Astrotourism in the Aoraki Mackenzie district. PHOTO/SUPPLIED

HELEN HOLT
helen.holt@age.co.nz

With Wairarapa aiming to become a dark sky reserve, a team of astrology experts will teach tourism operators everything there is to know.

Canterbury University astrology professor John Hearnshaw started the Aotearoa Astrotourism Academy in 2021 after seeing a rise in astrology-based tourism.

He will host a weekend-long workshop in Martinborough in July. This workshop was initially scheduled for March but was postponed due to covid.

The workshop will have a small team of expert instructors to offer short courses on all aspects of night sky guiding.

This will be the third astrotourism workshop after two planned in Tekapo and Twizel – both areas part of the Aoraki Mackenzie International Dark Sky Reserve.

The workshop was aimed at astrotourism operators and guides, but Hearnshaw hoped to see amateur astronomers there as well.

“It’s usually about 50-50 tourism operators and amateurs.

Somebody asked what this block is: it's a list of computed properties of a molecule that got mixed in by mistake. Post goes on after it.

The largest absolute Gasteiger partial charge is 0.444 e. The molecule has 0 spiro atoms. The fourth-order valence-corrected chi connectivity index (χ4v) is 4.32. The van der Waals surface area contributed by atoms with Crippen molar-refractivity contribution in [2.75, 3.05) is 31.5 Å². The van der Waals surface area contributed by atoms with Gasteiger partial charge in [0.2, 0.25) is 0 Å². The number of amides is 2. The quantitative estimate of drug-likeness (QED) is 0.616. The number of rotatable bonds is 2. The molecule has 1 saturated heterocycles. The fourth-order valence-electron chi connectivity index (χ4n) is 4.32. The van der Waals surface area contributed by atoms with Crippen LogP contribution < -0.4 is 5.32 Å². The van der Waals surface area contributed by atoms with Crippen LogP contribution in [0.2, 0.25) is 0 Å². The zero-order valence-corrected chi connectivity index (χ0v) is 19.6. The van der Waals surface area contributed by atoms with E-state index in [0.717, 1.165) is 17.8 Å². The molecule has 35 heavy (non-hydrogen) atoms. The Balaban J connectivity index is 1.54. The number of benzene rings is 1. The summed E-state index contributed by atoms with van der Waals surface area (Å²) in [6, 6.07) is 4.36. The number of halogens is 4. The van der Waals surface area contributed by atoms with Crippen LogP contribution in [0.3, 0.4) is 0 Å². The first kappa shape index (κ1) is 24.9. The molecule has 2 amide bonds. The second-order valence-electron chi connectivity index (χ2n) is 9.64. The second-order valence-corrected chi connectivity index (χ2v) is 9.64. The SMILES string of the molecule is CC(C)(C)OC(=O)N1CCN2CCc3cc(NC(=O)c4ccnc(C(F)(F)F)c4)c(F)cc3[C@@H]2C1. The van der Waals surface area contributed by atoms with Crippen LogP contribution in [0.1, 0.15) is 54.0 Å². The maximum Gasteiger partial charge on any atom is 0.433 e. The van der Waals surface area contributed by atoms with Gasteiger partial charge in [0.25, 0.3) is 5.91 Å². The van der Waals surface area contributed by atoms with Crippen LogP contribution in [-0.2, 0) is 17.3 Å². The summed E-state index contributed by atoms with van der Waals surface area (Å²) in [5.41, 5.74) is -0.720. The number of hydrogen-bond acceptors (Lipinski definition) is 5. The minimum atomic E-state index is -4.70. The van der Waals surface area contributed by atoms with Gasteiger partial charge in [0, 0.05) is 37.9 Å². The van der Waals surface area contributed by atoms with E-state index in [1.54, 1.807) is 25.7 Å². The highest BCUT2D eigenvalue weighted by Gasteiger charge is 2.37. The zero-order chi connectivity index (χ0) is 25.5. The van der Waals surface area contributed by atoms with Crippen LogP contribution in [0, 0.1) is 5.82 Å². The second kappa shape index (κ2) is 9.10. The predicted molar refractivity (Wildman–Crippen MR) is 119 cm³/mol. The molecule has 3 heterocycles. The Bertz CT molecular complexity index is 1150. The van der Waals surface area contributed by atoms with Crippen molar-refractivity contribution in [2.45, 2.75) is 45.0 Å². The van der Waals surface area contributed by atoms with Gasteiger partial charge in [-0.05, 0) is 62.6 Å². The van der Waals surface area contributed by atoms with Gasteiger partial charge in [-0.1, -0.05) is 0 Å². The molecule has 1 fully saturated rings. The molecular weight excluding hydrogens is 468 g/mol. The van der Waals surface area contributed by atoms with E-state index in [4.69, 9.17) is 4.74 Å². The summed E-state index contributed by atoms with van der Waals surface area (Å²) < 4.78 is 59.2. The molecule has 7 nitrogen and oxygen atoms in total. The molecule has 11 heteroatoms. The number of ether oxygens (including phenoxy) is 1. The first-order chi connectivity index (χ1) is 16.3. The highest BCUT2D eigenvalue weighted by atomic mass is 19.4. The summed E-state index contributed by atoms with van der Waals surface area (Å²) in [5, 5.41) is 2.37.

“The course is not at university level. This is basic astronomy, a hands-on course to teach people how to look through a telescope and what to look for. We will teach how to read co-ordinates and timekeeping.

“Astronomy has a lot of jargon.

“This will be an intense two and a half-day course to teach how to run a dark sky tour.”

He said most people attending were from Wairarapa but would also have people from Auckland and South Island.

He said there had been a growing interest in astrotourism since 2000 when Lake Tekapo began attracting tourists – about 150,000 a year before 2020.

The Wairarapa Dark Sky Association is applying for an International Dark Sky Reserve status for Carterton and South Wairarapa Districts. The status required clear skies and almost no light pollution and was yet to be granted by the international board based in Arizona.

There were 20 official reserves in the world, including Aoraki Mackenzie. Stewart Island is also an unofficial dark sky sanctuary.

Hearnshaw said there were areas just 10km away from Martinborough which were more than adequate for star gazing.

He hoped for a clear night to see the stars and at least 20 would attend to help spark interesting discussions about astrology and the tourism industry.

  • The workshop will be at Martinborough Hotel on July 8-10.


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